Whilst on the subject of the Listings, a FULLY REVISED list is now available to download from the UK and Ireland 400 Club website, to enable those that wish to - to submit their current Life List. Please remember that old copies of the list are not compatible with this version so for me to accurately reflect your latest totals on the Master Spreadsheet, this most latest update (November 2010) must be used

Sunday 7 November 2010

Apparent adult THAYER'S GULL in Essex

Saturday visited Pitsea Landfill tip in Essex with the gull ringing group where I was able to check out the gulls nearby in between netting sessions. As I approached the commercial tipping site I stopped to check the first group of gulls nearest to the track. It was here that I immediately picked out the bird in question. It just stood out from the crowd, given the size, shape, rather long looking primary projection, hooded appearance to the breast which came to a sharp demarcation, dark eye and bright bubble gum coloured legs.

IThe bird was slightly against the light so I decided to get some record shots of it before moving the vehicle to get a better lighted position. I took about 10 or so shots before moving but unfortunately in doing so disturbed the bird and it flew towards the tip face and out of view behind the mud mounds. As it flew I could see the the lack of large amounts of black in the wing tip and a lot more white. As I was moving the Landrover I didn't have my camera to hand at that time.

I parked up over looking the tipping area, well most of of, and within 2 minutes I picked out the bird at the back of the flock, again it was instantly obviously different. I again started taking pictures but most of these were over exposed and once I had changed my settings the bird had turned to face away thus I was only now able to get shots from behind. It then took flight and I rattled a number of shots off as the camera struggled to focus on the bird, I was left with only about 4 usable shots, though only really two of these showed the upper wing pattern, which on review of the bird got me very excited. I lost the bird as it flew down into the large gathered flock of gulls beneath the tip face and that was that. Despite searching for it for many hours after this I didn't see it again.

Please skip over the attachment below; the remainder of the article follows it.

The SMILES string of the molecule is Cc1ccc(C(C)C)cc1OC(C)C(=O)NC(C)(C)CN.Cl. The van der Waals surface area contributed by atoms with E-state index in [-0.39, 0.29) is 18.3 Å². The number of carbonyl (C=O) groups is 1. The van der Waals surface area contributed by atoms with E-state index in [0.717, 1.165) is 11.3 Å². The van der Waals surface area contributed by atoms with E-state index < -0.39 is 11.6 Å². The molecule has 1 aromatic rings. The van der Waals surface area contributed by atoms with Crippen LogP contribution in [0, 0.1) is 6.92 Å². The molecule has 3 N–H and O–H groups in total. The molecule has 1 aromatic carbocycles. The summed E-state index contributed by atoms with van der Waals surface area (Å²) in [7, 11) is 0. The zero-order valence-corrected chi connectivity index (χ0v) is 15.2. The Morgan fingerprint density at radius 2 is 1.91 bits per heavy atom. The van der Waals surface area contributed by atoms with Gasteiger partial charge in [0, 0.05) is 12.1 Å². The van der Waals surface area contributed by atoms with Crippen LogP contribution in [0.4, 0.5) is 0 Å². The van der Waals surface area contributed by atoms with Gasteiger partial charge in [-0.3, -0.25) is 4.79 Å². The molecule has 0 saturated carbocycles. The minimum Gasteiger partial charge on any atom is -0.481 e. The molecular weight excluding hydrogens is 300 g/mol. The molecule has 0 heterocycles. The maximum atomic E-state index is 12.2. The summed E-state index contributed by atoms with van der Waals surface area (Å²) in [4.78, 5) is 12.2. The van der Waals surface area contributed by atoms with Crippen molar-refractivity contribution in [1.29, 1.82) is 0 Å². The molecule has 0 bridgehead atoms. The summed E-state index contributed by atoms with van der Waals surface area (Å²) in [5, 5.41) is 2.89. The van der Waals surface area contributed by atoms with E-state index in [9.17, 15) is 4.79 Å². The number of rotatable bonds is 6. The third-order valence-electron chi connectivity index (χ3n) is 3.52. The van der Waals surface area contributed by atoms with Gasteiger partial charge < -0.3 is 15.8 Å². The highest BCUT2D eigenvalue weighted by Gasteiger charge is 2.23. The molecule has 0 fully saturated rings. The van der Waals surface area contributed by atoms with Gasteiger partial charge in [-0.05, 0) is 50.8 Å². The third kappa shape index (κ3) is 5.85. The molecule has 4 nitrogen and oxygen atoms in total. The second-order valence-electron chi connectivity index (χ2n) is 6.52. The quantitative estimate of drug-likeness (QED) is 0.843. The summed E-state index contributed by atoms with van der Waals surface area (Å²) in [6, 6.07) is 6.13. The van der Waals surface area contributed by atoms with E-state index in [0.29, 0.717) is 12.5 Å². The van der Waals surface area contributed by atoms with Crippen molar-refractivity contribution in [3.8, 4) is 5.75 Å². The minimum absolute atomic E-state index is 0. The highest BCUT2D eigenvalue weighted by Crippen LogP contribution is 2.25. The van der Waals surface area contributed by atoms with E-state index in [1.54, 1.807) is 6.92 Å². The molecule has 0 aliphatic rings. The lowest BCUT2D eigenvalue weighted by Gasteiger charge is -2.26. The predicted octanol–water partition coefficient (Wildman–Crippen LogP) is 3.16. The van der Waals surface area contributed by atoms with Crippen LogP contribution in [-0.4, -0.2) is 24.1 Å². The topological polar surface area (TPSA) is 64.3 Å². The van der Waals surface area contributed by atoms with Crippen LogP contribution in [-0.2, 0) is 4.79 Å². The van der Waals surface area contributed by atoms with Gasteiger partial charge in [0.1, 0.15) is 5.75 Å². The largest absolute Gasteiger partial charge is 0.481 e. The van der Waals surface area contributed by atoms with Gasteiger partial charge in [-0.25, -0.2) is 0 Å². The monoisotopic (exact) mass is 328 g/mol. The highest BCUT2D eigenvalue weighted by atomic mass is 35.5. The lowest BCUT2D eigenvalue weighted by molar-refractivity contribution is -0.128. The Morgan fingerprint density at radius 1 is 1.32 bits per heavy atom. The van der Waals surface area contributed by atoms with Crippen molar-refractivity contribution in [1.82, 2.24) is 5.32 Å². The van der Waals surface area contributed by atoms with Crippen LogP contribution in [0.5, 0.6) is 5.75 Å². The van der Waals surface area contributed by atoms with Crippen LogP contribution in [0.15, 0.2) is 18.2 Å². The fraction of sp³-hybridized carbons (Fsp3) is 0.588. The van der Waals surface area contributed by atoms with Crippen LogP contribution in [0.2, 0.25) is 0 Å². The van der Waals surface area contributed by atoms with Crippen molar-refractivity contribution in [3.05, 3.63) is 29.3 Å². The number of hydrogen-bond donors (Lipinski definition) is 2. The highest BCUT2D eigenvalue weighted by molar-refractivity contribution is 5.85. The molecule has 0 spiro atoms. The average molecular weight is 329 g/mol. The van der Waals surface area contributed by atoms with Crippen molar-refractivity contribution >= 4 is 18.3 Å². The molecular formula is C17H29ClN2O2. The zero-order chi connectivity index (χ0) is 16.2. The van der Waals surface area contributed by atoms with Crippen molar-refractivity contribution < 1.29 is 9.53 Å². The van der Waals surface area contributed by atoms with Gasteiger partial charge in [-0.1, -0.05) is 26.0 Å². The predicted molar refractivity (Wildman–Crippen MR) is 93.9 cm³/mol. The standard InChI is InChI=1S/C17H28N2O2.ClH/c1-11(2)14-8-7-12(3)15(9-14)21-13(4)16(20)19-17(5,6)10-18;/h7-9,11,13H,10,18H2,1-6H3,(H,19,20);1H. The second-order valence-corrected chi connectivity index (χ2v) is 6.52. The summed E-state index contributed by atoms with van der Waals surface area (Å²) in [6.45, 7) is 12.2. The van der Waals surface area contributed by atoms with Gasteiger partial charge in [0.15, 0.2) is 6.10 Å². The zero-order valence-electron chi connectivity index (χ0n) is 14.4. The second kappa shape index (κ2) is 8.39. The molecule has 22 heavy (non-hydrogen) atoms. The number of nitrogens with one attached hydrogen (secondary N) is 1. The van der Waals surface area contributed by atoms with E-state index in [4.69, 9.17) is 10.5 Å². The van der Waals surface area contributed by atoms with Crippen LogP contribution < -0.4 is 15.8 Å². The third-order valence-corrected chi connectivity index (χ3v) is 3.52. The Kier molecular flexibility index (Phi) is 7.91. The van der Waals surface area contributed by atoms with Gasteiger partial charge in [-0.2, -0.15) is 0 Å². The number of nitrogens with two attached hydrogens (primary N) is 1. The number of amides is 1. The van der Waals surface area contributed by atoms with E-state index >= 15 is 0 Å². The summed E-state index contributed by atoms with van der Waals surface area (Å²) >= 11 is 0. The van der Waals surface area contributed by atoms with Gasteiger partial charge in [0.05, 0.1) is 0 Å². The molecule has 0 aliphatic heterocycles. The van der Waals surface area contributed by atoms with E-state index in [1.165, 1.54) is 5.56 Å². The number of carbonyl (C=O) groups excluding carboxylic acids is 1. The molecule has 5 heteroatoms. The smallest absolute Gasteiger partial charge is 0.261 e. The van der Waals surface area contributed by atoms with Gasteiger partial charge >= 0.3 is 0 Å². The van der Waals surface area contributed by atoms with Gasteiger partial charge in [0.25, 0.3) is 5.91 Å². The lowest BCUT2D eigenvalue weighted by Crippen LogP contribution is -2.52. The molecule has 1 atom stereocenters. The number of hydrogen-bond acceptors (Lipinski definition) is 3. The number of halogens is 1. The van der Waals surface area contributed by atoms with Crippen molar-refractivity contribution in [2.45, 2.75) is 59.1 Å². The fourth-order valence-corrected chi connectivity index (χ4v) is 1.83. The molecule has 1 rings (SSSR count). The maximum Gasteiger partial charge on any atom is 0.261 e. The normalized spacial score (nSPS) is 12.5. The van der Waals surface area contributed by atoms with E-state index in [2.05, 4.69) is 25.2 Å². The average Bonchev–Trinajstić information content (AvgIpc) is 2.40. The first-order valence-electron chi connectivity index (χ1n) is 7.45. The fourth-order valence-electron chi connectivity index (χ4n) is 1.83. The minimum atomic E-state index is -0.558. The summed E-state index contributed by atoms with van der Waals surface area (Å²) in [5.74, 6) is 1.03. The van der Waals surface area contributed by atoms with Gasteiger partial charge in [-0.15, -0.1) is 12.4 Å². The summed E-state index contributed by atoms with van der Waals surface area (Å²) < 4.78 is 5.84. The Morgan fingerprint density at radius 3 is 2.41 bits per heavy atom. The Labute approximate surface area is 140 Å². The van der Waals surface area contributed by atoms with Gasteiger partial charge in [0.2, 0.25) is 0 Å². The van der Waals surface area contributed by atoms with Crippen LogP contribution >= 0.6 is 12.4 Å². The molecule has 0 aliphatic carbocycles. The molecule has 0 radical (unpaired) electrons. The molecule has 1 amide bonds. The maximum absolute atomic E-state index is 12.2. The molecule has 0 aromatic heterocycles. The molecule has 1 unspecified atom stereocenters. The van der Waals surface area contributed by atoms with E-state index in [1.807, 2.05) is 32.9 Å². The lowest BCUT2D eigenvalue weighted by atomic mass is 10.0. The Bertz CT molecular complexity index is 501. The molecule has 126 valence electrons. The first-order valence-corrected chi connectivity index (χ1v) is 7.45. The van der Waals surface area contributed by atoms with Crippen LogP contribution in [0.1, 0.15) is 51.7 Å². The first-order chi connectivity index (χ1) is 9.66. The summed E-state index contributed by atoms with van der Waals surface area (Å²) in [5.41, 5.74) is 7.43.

I also returned to the ringing group where they were set for a second netting but unfortunately the bird was not amongst the birds present.

Pitsea Tip is 'strictly' No Access however gulls visit the following locations to bathe and Roost:

Wat Tyler Country Park scrape - TQ737867. Large numbers can visit the scrape viewable from the main hide. Key access to the hide can be obtained from the Boat Museum.

Vange Wick - TQ77854. Very large numbers can be seen roosting here, viewable distantly from Wat Tyler Country Park or from the seawall at Vange Wick but bird cans be flighty in the exposed area.

Bowers Marsh - TQ755865. Large numbers gathering on the fields here, there is not many paths here and work is currently underway on the RSPB reserve here thus a lot of disturbance

West Canvey Marshes RSPB reserve TQ765845. Large numbers of large gulls visit the main flood and scrape here where viewing is possible from hides/blinds.

Hole Haven Creek: TQ747842. two mile walk from Lobster Smack pub to the north end of the creek to view towards Fobbing Horse. Site is tide dependant and numbers here unknown as not visited for a while but generally there are several hundred birds present when tide is low.

There is no Sunday tipping on the Landfil and there is usually only a fracton of the usually 7000+ large gull numbers present at the above locations. The above sites are best checked Mondays-Saturdays.

Steve Arlow

A putative THAYER'S GULL in Essex

Putative adult Thayers Gull at Pitsea Tip

Yesterday I visited Pitsea Landfill site with a gull ringing group where I was able to look through the gulls present. I have built up over the past few years a relationship with the site staff and have access to the landfill on Saturdays only and I MUST stress that there is 'strictly' no general access to the Landfill. Anyone trying their luck at the security gate will get turned awa.

I have access as I have undertaken health and safety inductions due to the hazardous nature of the tip, safety and high visitibility clothing and I have my own high clearance and appropriately kitted out vehicle.

Because the bird is at a 'No Go' site and that Sunday is a none tipping day with most gulls well away from the area I was going to take the opportunity to do a little more research on the bird from which I would decide whether to either release the bird as a 'good' candidate for a Thayers or not and leave it as unidentified or as whatever it may turn out to be, such as a hybrid. However the news of this putative bird has somehow made its way onto RBA without me putting it out there.

The bird was seen only twice for a total of aroud 5 minutes, on both occaisions photos were obtained which show features that would be described as Thayers Gull, though some are not sharp shots. These images have been passed onto a number of gullers with greater experience of the species than I have for comment, which I am still waiting feedback.

After speaking with Will at RBA this news has apparantly come from the Gulls Yahoo Group where I had asked for comments on the bird, thus Rare Gull and my name = Pitsea Tip.

I have detailed the locations where the bird may be looked for but be mindful of the large numbers of gulls present in the area, also the large numbers at Mucking, Rainham and Barling Tips of which there is some interactions, thus this bird could easily be at Rainham next week or at Barling. It is rare that any decent gull I have had on Pitsea is seen again there, I have had very few duplications on the Caspian Gulls I have seen there.

Pitsea Tip is 'strictly' no access however gulls visit the following locations to bathe and Roost: